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Hairspray

Hairspray

Genre: Musical/Comedy
Rated: PG
Directed by:
Adam Shankman
Starring:
John Travolta, Michelle Pfeiffer, Christopher Walken, Queen Latifah, James Marsden, Nikki Blonsky, Zac Efron
Released by: New Line Cinema

In Short: Candy colors, infectious music, energetic dancing and a message make Hairspray an instant classic.

Pssssst!
Hairspray is the Word
by Andrew Bender

"Good morning, Baltimore!” belts Tracy Turnblad in Hairspray’s opening number, her voice sunny and her spirit more so. Even the rats, the flasher and the bum brighten her day as she dances to high school. It’s a veritable Fantasy Land on the Chesapeake, set in candy-colored, bouncy-skirted, slick-haired 1962, when teenagers used words like “groovy” before they became clichés.

John Travolta and Nikki Blonsky
Amanda Bynes and Allison Janney

Tracy (Nikki Blonsky) will need her optimism to realize her dream: dancing on the Corny Collins Show on local TV, where teenagers rock to the latest tunes. Talent notwithstanding, Tracy is—how shall we put this?—fat. And fat girls—how shall we put this?—don’t get on Corny Collins, as prim station owner (and one-time beauty queen “Miss Baltimore Crabs”) Velma von Tussle (Michelle Pfeiffer) explains. African-Americans don’t either, apart from monthly “Negro Day,” and therein lies the heart of this story.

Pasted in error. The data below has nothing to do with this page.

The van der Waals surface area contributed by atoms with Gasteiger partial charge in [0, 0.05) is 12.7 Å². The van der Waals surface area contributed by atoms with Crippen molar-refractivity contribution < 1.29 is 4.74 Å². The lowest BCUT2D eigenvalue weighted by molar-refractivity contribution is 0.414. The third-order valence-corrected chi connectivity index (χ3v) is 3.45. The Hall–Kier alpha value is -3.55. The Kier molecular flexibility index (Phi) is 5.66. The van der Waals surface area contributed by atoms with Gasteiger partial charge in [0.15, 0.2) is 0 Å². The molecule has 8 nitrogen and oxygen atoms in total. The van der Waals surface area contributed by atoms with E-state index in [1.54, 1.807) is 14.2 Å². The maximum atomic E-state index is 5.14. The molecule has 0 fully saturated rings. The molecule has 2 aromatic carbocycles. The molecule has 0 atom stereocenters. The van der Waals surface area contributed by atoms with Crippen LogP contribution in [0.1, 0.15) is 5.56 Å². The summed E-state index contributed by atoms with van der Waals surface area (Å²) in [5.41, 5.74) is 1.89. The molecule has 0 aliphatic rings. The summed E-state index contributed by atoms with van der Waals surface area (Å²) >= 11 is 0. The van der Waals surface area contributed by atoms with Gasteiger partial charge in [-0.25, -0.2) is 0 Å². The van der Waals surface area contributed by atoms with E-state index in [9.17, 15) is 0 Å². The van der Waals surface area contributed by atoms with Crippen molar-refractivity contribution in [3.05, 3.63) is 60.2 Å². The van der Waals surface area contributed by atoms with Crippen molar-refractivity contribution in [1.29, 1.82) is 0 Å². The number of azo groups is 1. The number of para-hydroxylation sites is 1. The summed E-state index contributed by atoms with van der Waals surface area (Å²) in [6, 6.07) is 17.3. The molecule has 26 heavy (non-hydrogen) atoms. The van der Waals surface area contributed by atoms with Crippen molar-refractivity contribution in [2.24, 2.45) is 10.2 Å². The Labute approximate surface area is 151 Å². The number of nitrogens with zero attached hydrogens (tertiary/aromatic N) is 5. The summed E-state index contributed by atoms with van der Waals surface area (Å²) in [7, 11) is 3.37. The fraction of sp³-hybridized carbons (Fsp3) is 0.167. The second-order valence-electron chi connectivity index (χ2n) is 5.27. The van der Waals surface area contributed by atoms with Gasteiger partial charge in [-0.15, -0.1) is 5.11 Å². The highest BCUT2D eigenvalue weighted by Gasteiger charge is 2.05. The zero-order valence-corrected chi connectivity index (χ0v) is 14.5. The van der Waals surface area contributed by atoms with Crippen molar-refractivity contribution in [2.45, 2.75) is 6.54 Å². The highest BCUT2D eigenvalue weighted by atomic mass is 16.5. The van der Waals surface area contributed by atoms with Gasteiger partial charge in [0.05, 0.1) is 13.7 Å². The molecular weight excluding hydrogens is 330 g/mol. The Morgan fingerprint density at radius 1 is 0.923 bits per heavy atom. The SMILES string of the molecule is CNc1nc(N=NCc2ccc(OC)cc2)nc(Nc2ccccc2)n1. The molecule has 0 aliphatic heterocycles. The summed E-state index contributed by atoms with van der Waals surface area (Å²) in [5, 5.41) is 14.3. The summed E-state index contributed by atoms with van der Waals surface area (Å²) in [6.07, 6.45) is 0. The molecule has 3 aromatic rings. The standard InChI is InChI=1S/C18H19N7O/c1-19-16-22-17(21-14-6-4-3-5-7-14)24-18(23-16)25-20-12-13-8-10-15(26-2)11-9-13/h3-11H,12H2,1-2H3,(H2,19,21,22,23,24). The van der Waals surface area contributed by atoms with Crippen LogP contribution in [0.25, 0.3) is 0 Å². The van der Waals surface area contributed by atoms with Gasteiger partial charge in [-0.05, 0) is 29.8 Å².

Hairspray stands on its own, even if you haven’t seen the Broadway musical it’s based on or the 1988 John Waters film that inspired the musical. The dancing is electric, the story engaging, the music fizzy and bubbly, and there’s a message. By rights, Hairspray should become for our generation what Grease was to the late ‘70s.

Queen Latifah
Michelle Pfeiffer

Speaking of Grease, John Travolta of that film also gets top billing here, as Tracy’s mom, Edna. He speaks like Carol Channing and sings like Cher, but there’s a special spark when he’s dancing—he’s still got the moves, even with 100 extra pounds and makeup slathered on with a trowel. Travolta’s surrounded by a top-name ensemble cast including Pfeiffer, Queen Latifah as the hostess of Negro Day, and Christopher Walken as Edna’s husband, Wilbur. The stars of tomorrow—Zac Efron of High School Musical, Amanda Bynes, Elijah Kelley and Brittany Snow—make up the younger set, while James Marsden is charming and knowing as Corny.

The film really belongs to Blonsky, though. Her own story—she was scooping ice cream at a Cold Stone Creamery on Long Island before landing this role—is not so unlike Tracy’s. We couldn’t be happier for either of them.



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